Thursday, May 12, 2016
Center on Budget and Policy Priorities, State Estate Taxes: A Key Tool for Broad Prosperity:
As the income gap between the wealthiest Americans and those at the bottom and middle has widened in recent years, many states have eliminated their estate tax ― a key tool for reducing inequality and building broadly shared prosperity. States that have eliminated their estate tax should reinstate it and those with an estate tax should keep it and, if needed, improve it.
Only the very wealthiest taxpayers pay estate taxes — just 2.56 percent of estates, in the states with the tax, on average. The estate tax raises revenue for public services that build a stronger economy, protects against extreme levels of income inequality, and ensures that the wealthy cannot avoid paying taxes on certain forms of wealth.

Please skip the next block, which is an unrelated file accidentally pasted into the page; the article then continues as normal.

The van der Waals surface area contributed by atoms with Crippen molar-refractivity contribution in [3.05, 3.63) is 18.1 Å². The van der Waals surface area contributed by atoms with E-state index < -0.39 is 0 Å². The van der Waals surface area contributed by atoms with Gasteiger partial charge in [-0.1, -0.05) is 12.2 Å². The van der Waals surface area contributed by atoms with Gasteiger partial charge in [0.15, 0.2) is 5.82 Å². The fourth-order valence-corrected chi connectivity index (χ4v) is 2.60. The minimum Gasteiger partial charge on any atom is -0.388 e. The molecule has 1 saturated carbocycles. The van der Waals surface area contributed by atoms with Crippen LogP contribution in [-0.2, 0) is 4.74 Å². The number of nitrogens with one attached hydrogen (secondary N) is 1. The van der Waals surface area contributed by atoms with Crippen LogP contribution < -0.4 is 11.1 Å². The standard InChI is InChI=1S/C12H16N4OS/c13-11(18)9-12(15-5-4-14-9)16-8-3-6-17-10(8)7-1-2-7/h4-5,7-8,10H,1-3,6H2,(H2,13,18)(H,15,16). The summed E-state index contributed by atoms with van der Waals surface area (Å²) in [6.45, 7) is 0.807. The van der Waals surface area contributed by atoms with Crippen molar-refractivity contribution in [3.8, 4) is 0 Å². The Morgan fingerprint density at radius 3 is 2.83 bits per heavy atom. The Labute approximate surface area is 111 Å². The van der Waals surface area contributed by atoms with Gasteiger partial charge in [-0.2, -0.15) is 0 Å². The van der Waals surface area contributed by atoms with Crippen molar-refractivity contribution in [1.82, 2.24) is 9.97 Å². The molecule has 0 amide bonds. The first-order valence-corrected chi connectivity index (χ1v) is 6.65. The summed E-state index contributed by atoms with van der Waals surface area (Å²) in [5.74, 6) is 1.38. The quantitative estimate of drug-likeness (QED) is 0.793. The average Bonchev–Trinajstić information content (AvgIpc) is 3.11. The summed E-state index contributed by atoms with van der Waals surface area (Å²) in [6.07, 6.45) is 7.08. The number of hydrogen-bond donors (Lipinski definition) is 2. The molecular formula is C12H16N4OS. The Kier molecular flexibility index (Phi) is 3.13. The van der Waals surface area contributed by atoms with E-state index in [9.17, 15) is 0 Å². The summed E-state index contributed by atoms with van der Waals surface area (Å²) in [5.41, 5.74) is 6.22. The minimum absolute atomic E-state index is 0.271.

A phase-out of the federal estate tax enacted under President Bush in June 2001 effectively repealed state estate taxes by 2005 unless states acted to retain this tax. Many states kept their estate taxes intact by passing legislation to “decouple” from the federal law or by creating separate taxes, but other states failed to act, allowing their estate taxes to disappear.
That was a mistake. Estate taxes serve many important public purposes, including:
- Providing revenue for investments that promote a strong economy. ...
- Reducing inequality. ...
- Closing a loophole that benefits the wealthiest